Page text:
UDCA

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It’s not an illusion. UDCA is not a party trick or a gimmick. It’s a superior (i.e. more effective) method of defending accurately.

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Most (good) players know I play upside down count and attitude signals (UDCA). I endorse them so strongly; I began teaching newer players to use them in my classes. It’s the first change that I insist upon when I take on a new student. I truly don’t understand why new programs for beginners haven’t begun using them as the standard defensive carding signal. After convincing scores of players to switch, (many who’d used standard signals for decades), I’ve yet to find a single one who decided to switch back. If you haven’t switched over, what are you waiting for? The most common excuse I hear is that “my partner won’t do it.”  Why not check again? Maybe your partner is using the same excuse.

It’s not an illusion. UDCA is not a party trick or a gimmick. It’s a superior (i.e. more effective) method of defending accurately. I won’t deny that it will take a little bit of time to adjust. After all, most of us had been doing things the opposite way for a very long time. You will see the benefits quickly however. Here are just a few reasons to make the effort:

With UDCA there is less ambiguity when you want to encourage a continuation

Suppose partner leads the King of Clubs in these situations:

aaxx1

You would like partner to continue Clubs. You want to signal encouragement to continue. In (A), would you rather play the three or the nine? Which card can you afford?  Depending on partner’s length in clubs, signaling with the nine might eventually cost a trick. The biggest drawback to standard attitude signaling is that you are forced to determine which is the highest card you can afford that partner will recognize as high. In (B), you want to tell partner to continue clubs if he regains the lead. What card can you afford if you are playing standard signals? The Jack? Are you going to risk that partner will know that the Four is a come-on signal? Playing UDCA, the Deuce sends the message you want.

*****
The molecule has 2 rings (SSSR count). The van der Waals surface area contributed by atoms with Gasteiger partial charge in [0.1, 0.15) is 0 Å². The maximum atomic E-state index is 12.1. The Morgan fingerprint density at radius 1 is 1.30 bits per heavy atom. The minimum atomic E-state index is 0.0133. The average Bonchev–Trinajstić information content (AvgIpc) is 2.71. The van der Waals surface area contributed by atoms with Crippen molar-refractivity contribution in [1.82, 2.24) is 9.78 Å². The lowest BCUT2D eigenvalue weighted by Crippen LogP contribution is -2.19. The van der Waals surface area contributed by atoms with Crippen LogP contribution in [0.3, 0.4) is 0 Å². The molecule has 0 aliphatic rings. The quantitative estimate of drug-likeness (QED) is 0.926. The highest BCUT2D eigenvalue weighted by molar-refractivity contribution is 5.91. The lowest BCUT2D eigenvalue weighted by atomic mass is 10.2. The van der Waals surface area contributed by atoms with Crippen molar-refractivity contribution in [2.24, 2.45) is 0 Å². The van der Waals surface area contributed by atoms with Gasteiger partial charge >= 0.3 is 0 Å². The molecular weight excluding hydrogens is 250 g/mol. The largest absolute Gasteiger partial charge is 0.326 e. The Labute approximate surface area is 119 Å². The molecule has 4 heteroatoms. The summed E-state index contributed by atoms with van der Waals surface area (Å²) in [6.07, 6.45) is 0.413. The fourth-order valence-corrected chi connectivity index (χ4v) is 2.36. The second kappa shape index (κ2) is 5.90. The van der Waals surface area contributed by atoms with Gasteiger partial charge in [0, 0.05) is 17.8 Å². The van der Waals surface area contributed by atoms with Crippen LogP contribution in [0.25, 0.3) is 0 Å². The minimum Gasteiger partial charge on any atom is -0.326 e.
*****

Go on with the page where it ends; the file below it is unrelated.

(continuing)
If you want to discourage a continuation, you can usually afford to pitch your highest card.       

Suppose partner leads the King of Clubs in this situation:aaxx1

Do you think that the Nine of Clubs is a card that you can’t afford to waste?  Do you think that any club of yours is going to matter to the defense in any way?  While it’s true that playing standard signals that you can play the Deuce of Clubs to discourage that suit, what have you gained? You’ve managed to keep a truly irrelevant card in a suit that you could care less about. These examples lead us to two noteworthy observances of the advantages to UDCA vs. Standard carding:

  1. UDCA allows you to keep high spot cards in suits you want to develop
  2. Using UDCA, you will frequently burn irrelevant high spot cards in hopeless suits.

With UDCA it is more difficult for declarer to falsecard to attempt to disguise his holding.

Suppose partner leads the King of Clubs in this situation:

aaxx1

Playing Standard signals, declarer can comfortably play the 2 under the 4, hoping to persuade West that you have played the most discouraging card you could, (possibly from  5 4) and induce West to shift, fearing that South may have A J 3 2. Playing UDCA, you play the 3 on the first trick and South will falsecard with the 5.  West will wonder who holds the Deuce, noting that if you held it, you must hold exactly  3 2 doubleton (or else you would have played a higher card). If the bidding has made it improbable that South holds 4 clubs, West may be able to work out to continue.

One of the main advantage of UDCA is there is no card lower than the lowest outstanding card in a suit. When you want to signal encouragement in a suit using standard methods, you will rarely play the highest outstanding card in the suit to show it. You can’t afford it. Instead you must play the highest card you think you can afford, and hope that partner will be able to read it.

When you have been lucky enough to be dealt the lowest outstanding card in a suit that you want continued, there can be no mistaking your signal. Declarer can try to falsecard with any card he likes, but the message is loud and clear. When you don’t want a suit continued, and you play what appears to be a high card, it will usually be all but impossible for declarer to play a card which may raise a doubt about the meaning of the signal. There will be too many missing lower cards for partner to be misled.

To sum up, it’s difficult to come up with a compelling argument for standard signals other than habit. Just like smoking – it’s got to go.  So much for the “A” in UDCA. Next time, I’ll go over the count implications of defending “upside down”.

Esta entrada también está disponible en: Spanish

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